delivered the opinion of the court:
The defendant, Jerome Williams, was indicted by a Will County grand jury for burglary, armed robbery, murder and felony-murder. A jury returned guilty verdicts on all counts. The trial judge sentenced Williams to serve concurrent terms of 10 to 20 years for burglary and 20 to 40 years for armed robbery, and imposed an additional term of 75 to 100 years for murder, to be served consecutively to the terms for burglary and armed robbery.
In seeking reversal defendant contends that: (1) Improper identification procedures were utilized by police; (2) prejudicial error was committed when the trial judge allowed into evidence an inflammatory and irrelevant photograph of the dead body of the murder victim; (3) his *5guilt was not proved beyond a reasonable doubt; (4) the trial judge erred by refusing to respond to questions asked of him by the jury during its deliberations; and (5) the sentences imposed by the trial judge were improper and excessive.
At approximately 11 p.m. on the evening of May 4, 1970, two men, pretending to have car trouble, forced their way into the home of Joseph and Helen Calderone when Mr. Calderone opened the front door. Immediately upon their entry, a scuffle ensued and Mr. Calderone, who carried an unloaded revolver, was shot in the head and killed by one of the men. Mrs. Calderone had been sleeping in the bedroom, but awakened shortly before the shooting to find her husband sitting on the edge of his bed, dressed in pajama bottoms and a robe. The doorbell had apparently rung and after a few words with his wife, Mr. Calderone left to answer the front door, where he commenced a conversation with someone at the door. Mrs. Calderone could hear her husband’s voice clearly, but the other voices were muffled as if the door was still closed. She asked who was at the door, and he replied that some people were having car trouble. She heard him tell them that he would telephone a service station, but she called to him that he probably wouldn’t find a station open at that hour of the night. Instead of calling a gas station, he returned to the bedroom where she observed him put on his trousers over his pajama bottoms, tuck his robe into his trousers, take a gun from a dresser drawer and leave again to open the front door. She then heard the scuffle and a loud popping noise and started to leave the bedroom to investigate, but was confronted in the hallway by a tall, thin black man who ordered her back to the bedroom. The tall man and a second black man, who was shorter and heavier, then entered the bedroom and questioned her about the location of the telephone. After learning that it was in the kitchen, both men left the bedroom and apparently, in light of the sounds heard by Mrs. Calderone and the *6subsequent condition of the phone, went to the kitchen and pulled out the cord, disconnecting the phone. In a short time, they returned to the bedroom and the tall man pointed a gun at Mrs. Calderone, demanding to know where the rest of their money was located. She informed them that her purse was in the living room and both men again left the bedroom for a few minutes, but soon returned for a third time. At the direction of the tall man, Mrs. Calderone turned on her side and he then bound her hands and feet with wire and placed a piece of adhesive tape across her mouth. The men left the Calderone home shortly thereafter, taking a typewriter, $200 from Mr. Calderone’s money clip, Mrs. Calderone’s purse containing about $25, a color television, and the revolver which Mr. Calderone had carried to the front door. Mrs. Calderone estimated that the men were present in the house for about 15 minutes and were actually in her presence for about one-half that time. There was no light on in the bedroom, but she was able to see the assailants due to illumination provided by lights in the bathroom and hallway which both adjoined the bedroom. The Calder-one’s son was at home at the time of the crime, but was asleep in his own room.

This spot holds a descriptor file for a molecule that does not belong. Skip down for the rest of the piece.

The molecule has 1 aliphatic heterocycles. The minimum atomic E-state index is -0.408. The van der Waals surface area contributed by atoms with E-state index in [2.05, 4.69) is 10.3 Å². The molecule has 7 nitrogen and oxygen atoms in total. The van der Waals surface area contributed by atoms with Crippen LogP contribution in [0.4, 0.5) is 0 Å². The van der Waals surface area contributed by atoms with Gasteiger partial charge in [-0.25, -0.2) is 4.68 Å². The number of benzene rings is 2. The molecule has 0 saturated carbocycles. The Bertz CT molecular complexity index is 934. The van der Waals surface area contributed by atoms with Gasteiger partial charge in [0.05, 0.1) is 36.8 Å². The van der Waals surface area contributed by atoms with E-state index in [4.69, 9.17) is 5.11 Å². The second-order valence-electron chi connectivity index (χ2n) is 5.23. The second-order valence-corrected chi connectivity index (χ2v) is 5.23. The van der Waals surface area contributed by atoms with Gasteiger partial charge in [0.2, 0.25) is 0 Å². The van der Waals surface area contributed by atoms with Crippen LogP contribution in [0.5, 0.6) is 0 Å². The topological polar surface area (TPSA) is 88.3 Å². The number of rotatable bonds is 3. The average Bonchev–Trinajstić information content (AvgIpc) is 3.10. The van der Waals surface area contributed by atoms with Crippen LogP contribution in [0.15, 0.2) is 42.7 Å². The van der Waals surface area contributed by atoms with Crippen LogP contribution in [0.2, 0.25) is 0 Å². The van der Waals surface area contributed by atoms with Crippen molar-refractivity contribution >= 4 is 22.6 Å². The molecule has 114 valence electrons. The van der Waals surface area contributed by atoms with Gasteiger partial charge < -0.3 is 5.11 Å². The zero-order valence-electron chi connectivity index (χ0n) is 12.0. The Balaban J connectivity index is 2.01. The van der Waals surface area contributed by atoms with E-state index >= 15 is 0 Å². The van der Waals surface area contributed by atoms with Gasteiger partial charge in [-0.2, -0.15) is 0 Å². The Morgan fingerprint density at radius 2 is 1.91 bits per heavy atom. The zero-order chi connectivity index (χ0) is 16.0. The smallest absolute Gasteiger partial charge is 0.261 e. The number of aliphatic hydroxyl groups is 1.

Shortly after the crime, Mrs. Calderone gave a description of the two assailants to police officers. She described the man with the gun as a very tall, thin black male, wearing a hat with a narrow brim, sunglasses, a gray jacket and pants. She added that he spoke quite clearly and that she had seen his ears, the general shape of his face and his hair line, indicating that his hair was short and cropped close to his head. She made no mention of a moustache.